Starting with why can lead to levels of excellence we never considered attainable, especially for long term creative projects. By emphasizing the WHY behind our motivations to succeed, versus the WHAT approach, which is less passionate, less inspired (and probably a more habitual approach) we can have confidence in our creative product. We can be authentic in our approach, which will–at the very least–delight us and perhaps even really inspire others.

Do your research first. Mark Twain said, “Get your facts first, then you can distort them as you please.” Good research is about asking broad questions, and thinking critically about the answers. It’s something everyone can learn, and do quickly with Google, and countless other search approaches. If we do this well, it will save us time, energy and money by reducing unknowns and creating a solid foundation to build the right thing, in the most effective way. After all time is–by far–our most precious commodity.

Want to make something

Where have you gotten your ideas in the past? Take the time to reflect upon this, then write your answers down. Next, what are you waiting for… go do that research. If it is being in nature and for example, examining something much more intensely than others do, then go do it!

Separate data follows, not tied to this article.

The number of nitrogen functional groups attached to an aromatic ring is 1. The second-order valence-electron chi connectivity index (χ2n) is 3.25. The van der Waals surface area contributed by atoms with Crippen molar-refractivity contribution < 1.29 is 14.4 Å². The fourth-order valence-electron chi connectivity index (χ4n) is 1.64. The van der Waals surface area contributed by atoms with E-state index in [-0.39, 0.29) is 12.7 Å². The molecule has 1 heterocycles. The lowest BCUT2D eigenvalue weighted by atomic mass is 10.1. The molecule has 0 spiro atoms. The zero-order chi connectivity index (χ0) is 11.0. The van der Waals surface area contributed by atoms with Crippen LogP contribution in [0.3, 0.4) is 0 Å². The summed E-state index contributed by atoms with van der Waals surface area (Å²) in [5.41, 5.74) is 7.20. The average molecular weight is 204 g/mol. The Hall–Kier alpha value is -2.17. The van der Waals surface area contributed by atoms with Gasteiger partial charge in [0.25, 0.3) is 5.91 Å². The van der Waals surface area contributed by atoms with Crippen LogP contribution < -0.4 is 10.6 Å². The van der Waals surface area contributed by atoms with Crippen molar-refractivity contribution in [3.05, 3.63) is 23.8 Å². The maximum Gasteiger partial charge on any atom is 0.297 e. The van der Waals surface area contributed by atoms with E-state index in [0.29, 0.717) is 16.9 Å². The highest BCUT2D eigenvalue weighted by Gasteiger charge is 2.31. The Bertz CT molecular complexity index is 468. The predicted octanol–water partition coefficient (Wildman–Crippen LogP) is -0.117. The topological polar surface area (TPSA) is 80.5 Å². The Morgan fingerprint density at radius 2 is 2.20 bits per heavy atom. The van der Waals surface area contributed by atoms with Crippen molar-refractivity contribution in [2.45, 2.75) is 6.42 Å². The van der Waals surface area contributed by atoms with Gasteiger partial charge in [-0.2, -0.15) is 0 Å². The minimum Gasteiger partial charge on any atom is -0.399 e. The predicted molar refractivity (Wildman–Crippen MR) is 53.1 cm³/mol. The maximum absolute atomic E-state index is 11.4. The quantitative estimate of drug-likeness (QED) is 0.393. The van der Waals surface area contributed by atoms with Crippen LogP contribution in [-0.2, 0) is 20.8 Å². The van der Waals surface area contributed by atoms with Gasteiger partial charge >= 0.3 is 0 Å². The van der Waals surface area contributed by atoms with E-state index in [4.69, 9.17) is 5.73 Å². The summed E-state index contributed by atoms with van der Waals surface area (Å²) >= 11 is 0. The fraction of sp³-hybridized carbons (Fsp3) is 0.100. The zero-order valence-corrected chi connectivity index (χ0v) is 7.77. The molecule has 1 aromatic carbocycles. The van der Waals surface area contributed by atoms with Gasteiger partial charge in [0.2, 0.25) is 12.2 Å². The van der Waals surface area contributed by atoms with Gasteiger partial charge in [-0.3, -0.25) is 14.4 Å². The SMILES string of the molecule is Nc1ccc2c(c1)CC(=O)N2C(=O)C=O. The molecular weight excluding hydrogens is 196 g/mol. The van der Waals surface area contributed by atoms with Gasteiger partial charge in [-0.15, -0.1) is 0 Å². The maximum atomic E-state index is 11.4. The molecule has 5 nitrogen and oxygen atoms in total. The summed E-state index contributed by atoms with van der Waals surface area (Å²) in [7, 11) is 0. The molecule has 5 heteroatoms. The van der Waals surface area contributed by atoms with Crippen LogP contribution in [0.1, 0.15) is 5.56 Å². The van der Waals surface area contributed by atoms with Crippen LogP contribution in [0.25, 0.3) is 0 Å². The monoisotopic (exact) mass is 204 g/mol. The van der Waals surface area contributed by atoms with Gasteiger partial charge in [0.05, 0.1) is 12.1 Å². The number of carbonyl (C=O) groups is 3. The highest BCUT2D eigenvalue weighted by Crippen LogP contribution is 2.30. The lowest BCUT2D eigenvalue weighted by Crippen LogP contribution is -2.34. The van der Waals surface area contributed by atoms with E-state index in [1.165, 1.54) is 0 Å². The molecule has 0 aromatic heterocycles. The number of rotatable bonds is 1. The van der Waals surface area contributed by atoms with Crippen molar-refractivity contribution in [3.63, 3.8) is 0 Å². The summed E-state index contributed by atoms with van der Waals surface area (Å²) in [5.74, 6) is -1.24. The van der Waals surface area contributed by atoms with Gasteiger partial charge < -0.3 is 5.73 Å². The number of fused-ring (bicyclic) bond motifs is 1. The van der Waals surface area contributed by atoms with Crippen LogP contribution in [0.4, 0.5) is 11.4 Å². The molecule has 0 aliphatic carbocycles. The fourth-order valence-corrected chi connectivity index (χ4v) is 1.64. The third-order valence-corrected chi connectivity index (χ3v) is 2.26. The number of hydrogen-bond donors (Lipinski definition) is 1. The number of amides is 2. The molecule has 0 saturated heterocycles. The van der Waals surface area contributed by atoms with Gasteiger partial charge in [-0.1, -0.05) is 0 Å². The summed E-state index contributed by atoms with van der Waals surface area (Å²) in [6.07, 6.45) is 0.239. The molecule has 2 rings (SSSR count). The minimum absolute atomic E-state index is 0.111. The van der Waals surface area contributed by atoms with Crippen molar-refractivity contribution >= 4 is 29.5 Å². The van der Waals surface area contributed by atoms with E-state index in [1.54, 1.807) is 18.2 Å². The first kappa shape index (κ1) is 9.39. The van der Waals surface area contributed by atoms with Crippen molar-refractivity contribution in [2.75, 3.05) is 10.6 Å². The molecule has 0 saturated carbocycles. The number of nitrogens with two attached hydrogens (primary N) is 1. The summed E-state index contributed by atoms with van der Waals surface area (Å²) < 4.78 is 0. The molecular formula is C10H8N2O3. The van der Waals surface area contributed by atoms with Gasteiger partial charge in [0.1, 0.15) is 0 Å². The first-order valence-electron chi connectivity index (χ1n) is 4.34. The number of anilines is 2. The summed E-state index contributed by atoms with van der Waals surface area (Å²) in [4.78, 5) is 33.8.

How do I know if what I make will be the right thing? Because even if we’ve done the research, we still don’t know if we’re actually making something that works for others. Keep in mind this only matters if we aspire to have commercial success, many creative people don’t. But if you do then ask yourself:

Is my new  book something that others will want to read? Example, beta readers, etc.

Is my performance art exhibit something others will be inspired to participate in? Example, do a sequence of “pilots” with other artist’s input.

What kind of targeted experiments can I run to find out?  Example, reach out to real users.

You can read Part 2 of this post here.

Thank you for reading my post. My core message of everyone is creative resonates with people of all ages and walks of life. I invite all to become the best version of themselves and find true meaning by pursing long term creative quests. Read more in my recent book and my website: The Three Sources of Creativity: Breakthroughs from Your Head, Heart and Gut.

Velcro and Teflon Creativity

Which of your three creative centers–head, heart or gut–are you being negative to? bionic-brain